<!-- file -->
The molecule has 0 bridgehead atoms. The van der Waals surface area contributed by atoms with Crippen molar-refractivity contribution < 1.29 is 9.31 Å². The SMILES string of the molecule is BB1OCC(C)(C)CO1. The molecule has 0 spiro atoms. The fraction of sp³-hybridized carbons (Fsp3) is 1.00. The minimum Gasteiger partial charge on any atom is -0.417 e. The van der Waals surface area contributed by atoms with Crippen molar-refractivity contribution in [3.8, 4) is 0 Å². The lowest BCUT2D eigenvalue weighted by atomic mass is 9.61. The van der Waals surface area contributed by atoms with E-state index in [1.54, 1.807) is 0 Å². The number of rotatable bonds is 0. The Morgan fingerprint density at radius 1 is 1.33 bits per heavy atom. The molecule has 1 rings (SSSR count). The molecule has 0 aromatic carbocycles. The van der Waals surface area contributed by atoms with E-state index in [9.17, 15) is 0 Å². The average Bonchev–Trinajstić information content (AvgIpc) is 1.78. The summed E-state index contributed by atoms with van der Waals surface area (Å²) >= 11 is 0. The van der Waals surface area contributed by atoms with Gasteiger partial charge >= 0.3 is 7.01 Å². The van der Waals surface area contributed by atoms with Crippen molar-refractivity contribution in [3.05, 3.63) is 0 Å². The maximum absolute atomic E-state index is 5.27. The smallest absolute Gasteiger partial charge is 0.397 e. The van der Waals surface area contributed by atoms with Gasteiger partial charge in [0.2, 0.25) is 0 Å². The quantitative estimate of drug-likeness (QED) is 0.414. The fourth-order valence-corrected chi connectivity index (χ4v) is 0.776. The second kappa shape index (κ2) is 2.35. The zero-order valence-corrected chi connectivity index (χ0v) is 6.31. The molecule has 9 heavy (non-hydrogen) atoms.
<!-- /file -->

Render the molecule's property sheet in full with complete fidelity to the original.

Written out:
The molecule has 0 bridgehead atoms. The van der Waals surface area contributed by atoms with Crippen molar-refractivity contribution < 1.29 is 9.31 Å². The SMILES string of the molecule is BB1OCC(C)(C)CO1. The molecule has 0 spiro atoms. The fraction of sp³-hybridized carbons (Fsp3) is 1.00. The minimum Gasteiger partial charge on any atom is -0.417 e. The van der Waals surface area contributed by atoms with Crippen molar-refractivity contribution in [3.8, 4) is 0 Å². The lowest BCUT2D eigenvalue weighted by atomic mass is 9.61. The van der Waals surface area contributed by atoms with E-state index in [1.54, 1.807) is 0 Å². The number of rotatable bonds is 0. The Morgan fingerprint density at radius 1 is 1.33 bits per heavy atom. The molecule has 1 rings (SSSR count). The molecule has 0 aromatic carbocycles. The van der Waals surface area contributed by atoms with E-state index in [9.17, 15) is 0 Å². The average Bonchev–Trinajstić information content (AvgIpc) is 1.78. The summed E-state index contributed by atoms with van der Waals surface area (Å²) >= 11 is 0. The van der Waals surface area contributed by atoms with Gasteiger partial charge >= 0.3 is 7.01 Å². The van der Waals surface area contributed by atoms with Crippen molar-refractivity contribution in [3.05, 3.63) is 0 Å². The maximum absolute atomic E-state index is 5.27. The smallest absolute Gasteiger partial charge is 0.397 e. The van der Waals surface area contributed by atoms with Gasteiger partial charge in [0.2, 0.25) is 0 Å². The quantitative estimate of drug-likeness (QED) is 0.414. The fourth-order valence-corrected chi connectivity index (χ4v) is 0.776. The second kappa shape index (κ2) is 2.35. The zero-order valence-corrected chi connectivity index (χ0v) is 6.31. The molecule has 9 heavy (non-hydrogen) atoms.